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Sharp is not a CMS: it's a content management framework, a toolset which provides help to build a CMS section in a website, with some rules in mind:

  • the public website should not have any knowledge of the CMS — the CMS is a part of the system, not the center of it. In fact, removing the CMS should not have any effect on the project.
  • The CMS should not have any expectations from the persistence layer: MySQL is cool, but it's not the perfect tool for every problem. And more important, the DB structure has nothing to do with the CMS.
  • Content administrators should work with their data and terminology, not CMS terms. I mean, if the project is about spaceships, space travels and pilots, why would the CMS talk about articles, categories and tags?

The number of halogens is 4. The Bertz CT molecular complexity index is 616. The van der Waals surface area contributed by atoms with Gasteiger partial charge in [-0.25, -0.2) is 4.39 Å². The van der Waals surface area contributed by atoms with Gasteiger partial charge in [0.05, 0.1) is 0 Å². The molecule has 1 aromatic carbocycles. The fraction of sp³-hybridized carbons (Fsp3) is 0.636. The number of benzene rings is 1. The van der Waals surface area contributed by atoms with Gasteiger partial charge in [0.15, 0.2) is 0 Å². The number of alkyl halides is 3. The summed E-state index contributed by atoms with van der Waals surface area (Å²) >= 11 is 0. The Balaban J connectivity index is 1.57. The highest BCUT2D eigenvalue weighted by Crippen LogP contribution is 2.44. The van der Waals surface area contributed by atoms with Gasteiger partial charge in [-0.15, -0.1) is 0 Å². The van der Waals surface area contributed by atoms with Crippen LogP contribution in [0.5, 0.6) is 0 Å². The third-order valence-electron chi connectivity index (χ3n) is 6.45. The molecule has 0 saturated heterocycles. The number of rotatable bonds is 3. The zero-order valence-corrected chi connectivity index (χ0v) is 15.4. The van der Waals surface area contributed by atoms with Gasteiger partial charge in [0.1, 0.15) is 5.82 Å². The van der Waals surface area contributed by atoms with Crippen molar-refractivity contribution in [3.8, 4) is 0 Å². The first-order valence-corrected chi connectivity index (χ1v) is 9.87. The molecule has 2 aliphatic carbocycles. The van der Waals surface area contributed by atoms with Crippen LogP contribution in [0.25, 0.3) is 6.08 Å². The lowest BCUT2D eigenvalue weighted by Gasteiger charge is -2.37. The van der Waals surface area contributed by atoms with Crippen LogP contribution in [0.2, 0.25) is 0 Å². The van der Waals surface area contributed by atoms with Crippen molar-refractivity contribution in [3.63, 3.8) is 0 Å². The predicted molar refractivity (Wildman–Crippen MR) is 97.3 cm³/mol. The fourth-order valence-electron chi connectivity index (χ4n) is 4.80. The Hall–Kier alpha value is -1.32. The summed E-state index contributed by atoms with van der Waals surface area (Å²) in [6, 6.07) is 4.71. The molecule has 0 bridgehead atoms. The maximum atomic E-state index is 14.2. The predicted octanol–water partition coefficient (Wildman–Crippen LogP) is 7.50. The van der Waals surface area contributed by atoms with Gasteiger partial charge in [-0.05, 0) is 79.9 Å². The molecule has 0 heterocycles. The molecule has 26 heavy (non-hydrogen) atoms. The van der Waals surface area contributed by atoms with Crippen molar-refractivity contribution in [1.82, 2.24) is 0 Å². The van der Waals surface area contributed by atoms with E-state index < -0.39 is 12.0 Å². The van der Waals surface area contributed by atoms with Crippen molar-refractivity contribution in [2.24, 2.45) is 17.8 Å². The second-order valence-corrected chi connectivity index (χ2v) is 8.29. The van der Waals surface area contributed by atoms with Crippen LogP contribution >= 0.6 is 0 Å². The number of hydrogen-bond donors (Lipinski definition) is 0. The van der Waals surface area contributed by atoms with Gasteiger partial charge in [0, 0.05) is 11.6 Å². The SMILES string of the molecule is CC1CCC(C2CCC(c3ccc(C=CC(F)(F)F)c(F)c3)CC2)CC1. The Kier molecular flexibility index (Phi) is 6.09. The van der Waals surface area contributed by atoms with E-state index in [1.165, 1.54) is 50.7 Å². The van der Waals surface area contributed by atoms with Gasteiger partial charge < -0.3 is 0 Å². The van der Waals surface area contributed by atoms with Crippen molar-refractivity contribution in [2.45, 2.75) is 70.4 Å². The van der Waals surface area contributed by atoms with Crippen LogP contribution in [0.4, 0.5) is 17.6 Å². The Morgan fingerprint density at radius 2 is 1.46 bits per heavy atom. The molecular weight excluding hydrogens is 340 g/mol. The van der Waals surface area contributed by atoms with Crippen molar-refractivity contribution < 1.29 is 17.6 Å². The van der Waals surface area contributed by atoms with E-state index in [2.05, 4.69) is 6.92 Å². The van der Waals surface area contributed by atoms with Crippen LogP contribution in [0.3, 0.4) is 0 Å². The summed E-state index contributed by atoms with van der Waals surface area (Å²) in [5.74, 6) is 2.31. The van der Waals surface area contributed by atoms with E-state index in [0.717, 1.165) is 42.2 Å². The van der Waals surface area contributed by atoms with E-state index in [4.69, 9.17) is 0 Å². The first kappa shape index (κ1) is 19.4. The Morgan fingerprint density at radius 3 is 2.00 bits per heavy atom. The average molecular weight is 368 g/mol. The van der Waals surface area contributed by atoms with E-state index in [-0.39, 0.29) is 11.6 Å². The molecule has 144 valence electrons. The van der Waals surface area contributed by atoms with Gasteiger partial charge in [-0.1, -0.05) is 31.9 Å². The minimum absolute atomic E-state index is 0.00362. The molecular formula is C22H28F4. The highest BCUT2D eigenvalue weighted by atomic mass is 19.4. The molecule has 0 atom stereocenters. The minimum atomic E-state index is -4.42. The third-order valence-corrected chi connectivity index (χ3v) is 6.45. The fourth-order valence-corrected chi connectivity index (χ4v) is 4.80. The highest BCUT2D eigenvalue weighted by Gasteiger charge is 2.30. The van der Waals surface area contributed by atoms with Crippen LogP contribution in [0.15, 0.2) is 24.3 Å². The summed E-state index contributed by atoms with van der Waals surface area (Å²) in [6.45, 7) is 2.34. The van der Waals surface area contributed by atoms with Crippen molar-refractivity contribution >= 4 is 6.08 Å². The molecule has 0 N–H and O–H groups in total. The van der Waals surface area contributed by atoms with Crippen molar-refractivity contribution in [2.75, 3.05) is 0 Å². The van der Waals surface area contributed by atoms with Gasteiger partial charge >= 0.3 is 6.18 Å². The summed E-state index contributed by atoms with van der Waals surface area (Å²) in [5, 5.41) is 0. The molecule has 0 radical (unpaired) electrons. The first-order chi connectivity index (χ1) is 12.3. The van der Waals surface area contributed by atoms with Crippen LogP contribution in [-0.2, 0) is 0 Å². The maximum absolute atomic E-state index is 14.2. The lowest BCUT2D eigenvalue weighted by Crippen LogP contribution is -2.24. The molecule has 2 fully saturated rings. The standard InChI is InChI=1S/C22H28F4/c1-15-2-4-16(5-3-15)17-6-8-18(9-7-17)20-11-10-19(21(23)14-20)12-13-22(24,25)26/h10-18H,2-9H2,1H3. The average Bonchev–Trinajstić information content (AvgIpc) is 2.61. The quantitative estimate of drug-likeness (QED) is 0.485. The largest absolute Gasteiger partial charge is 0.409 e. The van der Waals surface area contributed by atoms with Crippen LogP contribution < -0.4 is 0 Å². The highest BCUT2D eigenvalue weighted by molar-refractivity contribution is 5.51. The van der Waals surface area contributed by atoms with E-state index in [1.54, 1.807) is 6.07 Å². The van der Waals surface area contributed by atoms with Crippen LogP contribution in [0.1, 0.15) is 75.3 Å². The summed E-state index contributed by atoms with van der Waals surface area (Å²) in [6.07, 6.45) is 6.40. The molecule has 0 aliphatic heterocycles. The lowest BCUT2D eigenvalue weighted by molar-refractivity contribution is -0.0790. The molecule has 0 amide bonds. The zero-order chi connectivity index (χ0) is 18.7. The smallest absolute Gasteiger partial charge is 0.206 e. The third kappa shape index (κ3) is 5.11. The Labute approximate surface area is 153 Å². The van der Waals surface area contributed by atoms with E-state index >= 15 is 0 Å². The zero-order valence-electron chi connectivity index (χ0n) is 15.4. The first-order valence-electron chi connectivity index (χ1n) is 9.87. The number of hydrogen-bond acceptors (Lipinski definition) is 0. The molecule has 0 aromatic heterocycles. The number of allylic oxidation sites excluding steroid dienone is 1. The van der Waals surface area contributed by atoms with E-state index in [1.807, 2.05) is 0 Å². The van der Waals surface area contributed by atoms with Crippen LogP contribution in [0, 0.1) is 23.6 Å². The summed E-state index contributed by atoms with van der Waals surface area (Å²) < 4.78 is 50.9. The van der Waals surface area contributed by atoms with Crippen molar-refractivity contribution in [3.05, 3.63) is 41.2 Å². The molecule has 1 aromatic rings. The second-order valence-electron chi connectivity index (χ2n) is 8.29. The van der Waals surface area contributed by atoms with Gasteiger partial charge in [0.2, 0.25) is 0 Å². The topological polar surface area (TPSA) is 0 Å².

• website developers should not have to work on the front-end development for the CMS. Yeah. Because life is complicated enough, Sharp takes care of all the responsive / CSS / JS stuff.

Sharp intends to provide a clean solution to the following needs:

  • create, update or delete any structured data of the project, handling validation and errors;
  • display, search, sort or filter data;
  • execute custom commands on one instance, a selection or all instances;
  • handle authorizations and validation;
  • all without write a line of front code, and using a clean API in the PHP app.

Sharp needs Laravel 8+ and PHP 8.0+.


The full documentation is available here:

Online example

A Sharp instance for a dummy demo project is online here: Use these accounts to login:

Data of this demo is reset each hour.

Additional resources

See the Sharp section of the Code 16 Medium account: